Yes, you heard that right, 20 seconds. For 95% of InfusionCon 2012 attendees, the system worked as designed. Lines went quick, badges and lanyards were procured, and attendees went on their merry way to see Gary Vaynerchuk or Chris Brogan or one of the many InfusionSoft employees that gave fantastic presentations.

But when things DON’T go correctly, say when there’s a software glitch, internet bandwidth isn’t sufficient, WiFi isn’t strong, registrations aren’t filled out correctly, reservations aren’t in the system or (insert your issue here) goes wonky, it’s up to the people on site to handle the issue. And no, it doesn’t always involve fixing a specific issue, because some things just can’t be fixed while in production. And whatever the cause may be, the bigger problem is this: attendees are standing in line longer than they’d like to.

Our main focus, regardless of scope or size of event, is to reduce the amount of time spent standing in line to check in. Once it’s beyond 20 seconds, it’s our problem, regardless of root cause. So when things get a little more hectic than you’d like, learn from what we did to help make the experience better for everyone.

Douglas Adams’s old advice still rings true. Unless panicking, and by panicking I mean glaring at attendees, sniping at your colleagues, pulling an Office Space on your malfunctioning equipment or berating your boss has an extremely high probability of solving your issue — we doubt it does — don’t do it. Just smile. It may be a fake smile at first, but try grinning like an idiot for more than a few seconds and see if it doesn’t help things.

Be Honest
I can’t say this enough. If something doesn’t work correctly, say that. There’s no reason to place blame or give specifics while checking each attendee in, but it’s helpful to share that there’s something off. Attendees will appreciate the honesty, and are likely to empathize if given the chance.

Send Them On Their Way
Once we realized our issues may cause attendees to miss part of the conference, we instructed them to head right in to the keynote. There was nothing to be gained by them standing in line, and certainly no loss in allowing them inside without a badge. We bet most of those people, even if they hadn’t already paid, would be willing to come back and get registered later. We were right.

Smile. A lot.
Tell jokes. Ask questions. Be upfront with those in line. Dance. Sing. There’s no reason why waiting in line has to be a negative experience, so take advantage of the time you have people captivated. Or you could bring them water. Or snacks. Or just smile. They’ll smile back.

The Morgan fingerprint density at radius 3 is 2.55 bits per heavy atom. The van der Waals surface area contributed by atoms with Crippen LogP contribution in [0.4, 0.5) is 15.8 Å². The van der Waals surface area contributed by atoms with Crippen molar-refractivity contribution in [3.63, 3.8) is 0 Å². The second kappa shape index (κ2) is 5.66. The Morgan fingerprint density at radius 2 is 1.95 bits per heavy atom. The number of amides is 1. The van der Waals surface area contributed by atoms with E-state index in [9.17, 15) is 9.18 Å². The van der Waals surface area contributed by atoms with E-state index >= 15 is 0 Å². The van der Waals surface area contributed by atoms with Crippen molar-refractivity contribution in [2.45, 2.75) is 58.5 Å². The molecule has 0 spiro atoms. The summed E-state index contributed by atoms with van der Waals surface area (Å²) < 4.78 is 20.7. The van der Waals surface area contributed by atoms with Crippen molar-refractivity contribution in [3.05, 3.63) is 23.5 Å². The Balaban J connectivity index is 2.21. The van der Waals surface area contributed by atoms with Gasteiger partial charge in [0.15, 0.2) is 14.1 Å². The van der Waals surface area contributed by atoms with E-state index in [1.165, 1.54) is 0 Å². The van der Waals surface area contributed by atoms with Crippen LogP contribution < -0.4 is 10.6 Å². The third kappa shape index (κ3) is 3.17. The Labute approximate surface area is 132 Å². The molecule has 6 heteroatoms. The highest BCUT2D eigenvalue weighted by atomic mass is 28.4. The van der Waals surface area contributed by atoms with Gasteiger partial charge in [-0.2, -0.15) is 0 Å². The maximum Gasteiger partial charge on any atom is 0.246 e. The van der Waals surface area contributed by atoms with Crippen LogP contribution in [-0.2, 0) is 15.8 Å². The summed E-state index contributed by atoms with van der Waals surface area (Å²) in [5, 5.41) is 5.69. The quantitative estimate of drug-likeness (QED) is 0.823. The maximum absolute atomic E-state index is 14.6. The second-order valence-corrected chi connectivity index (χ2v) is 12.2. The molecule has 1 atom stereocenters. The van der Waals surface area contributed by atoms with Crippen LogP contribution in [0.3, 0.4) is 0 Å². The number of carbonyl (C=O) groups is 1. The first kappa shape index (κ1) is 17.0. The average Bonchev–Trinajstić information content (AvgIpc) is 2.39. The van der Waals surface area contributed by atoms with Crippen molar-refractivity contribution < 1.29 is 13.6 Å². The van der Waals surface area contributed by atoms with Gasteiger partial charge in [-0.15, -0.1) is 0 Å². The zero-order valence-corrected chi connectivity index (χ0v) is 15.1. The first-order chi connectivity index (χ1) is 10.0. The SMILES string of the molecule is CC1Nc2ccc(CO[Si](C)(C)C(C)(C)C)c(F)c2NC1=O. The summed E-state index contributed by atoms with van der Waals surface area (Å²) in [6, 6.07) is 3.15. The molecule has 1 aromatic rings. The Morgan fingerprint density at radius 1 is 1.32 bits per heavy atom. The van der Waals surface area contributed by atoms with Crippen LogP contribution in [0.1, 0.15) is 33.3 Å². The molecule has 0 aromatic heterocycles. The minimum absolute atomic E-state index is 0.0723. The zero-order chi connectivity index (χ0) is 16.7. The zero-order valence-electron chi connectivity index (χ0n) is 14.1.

Fix The Problem For Next Time
While we always take full responsibility for issues at registration, we know that it’s not always our fault. And if it IS our fault, we make sure to fix the problem as soon as possible. At InfusionCon, we realized that our wireless print server wasn’t behaving the way we designed (and tested) it to, so we bypassed it. Next time, we won’t be so reliant on its convenience.

InfusionCon 2012 was one heckuva event. Looking forward to InfusionCon 2013 at the Westin Kierland!

Microsoft Underground PDC event a hit

Microsoft asked us to handle online registration for their Underground PDC event at L.A. Live on November 9, 2010. We nailed it.

There’s a lot we do to make sure an event goes smoothly. From hiring capable staff to having backup badge printer(s) and troubleshooting software to having a strong wireless connection, it’s always the little things that make or break an event.

Photo of one of the on-stage presentations. Courtesy of user Verdiggo.

Name badge design is one of those little things. Scott was especially proud of the name badges at the Microsoft Underground PDC event on November 9 and for good reason: people called each other by their first name. Often.

Take a look at your last event badge. Is your first name the same size as your last? Is your company name also similar? Do short and long names automatically re-size to be readable? No? Ours featured the first names in large type that was auto-scaled before they were printed. No space issues, no fumbling with markers and certainly no errors.

The ability to quickly and easily print customized name badges that could easily be read was our biggest win of the evening. Sure, the queue was handled well, the software ran glitch-free, everyone showed up on time and changes were made to the invite list with ease, but man, we were and are still proud of those badges.

The view from the balcony. Photo courtesy Verdiggo.

We were also able to give Microsoft real-time updates on checked-in attendees, pick out VIPs without calling too much attention to them (VIPs received special raffle tickets and an extra wristband) and even served as bouncers when called upon to help clear out the upstairs to prepare for the VIP party.

While we had plenty of successes, there are a few things we learned from the event, including:

1. Make the first name BIG
Stick-on badges or badges in lanyards always make finding someone’s name awkward. No one likes to think someone is staring at their chest for too long and with the big first name there, this wasn’t a problem. Conversations were started quickly, people became closer a little quicker and it gave people one less thing to worry about when socializing with a roomful of people they didn’t know.

2. Always have a backup
One of our label printers went down during the event. We have no idea why, nor were we in a position to troubleshoot the issue. Having one extra printer allowed us to swap the defective unit out and keep the registration line moving.

3. Always have a free station
Most large conference check-in areas are packed with row after row of occupied stations. When a name is wrong, a guest’s name isn’t on the list or someone wants upgraded status, they get sent somewhere far away and feel like a problem. We left one station open and solved issues right away. Everyone left happy.

Many thanks to Microsoft for asking us be a part of a successful event. Can’t wait for the next one.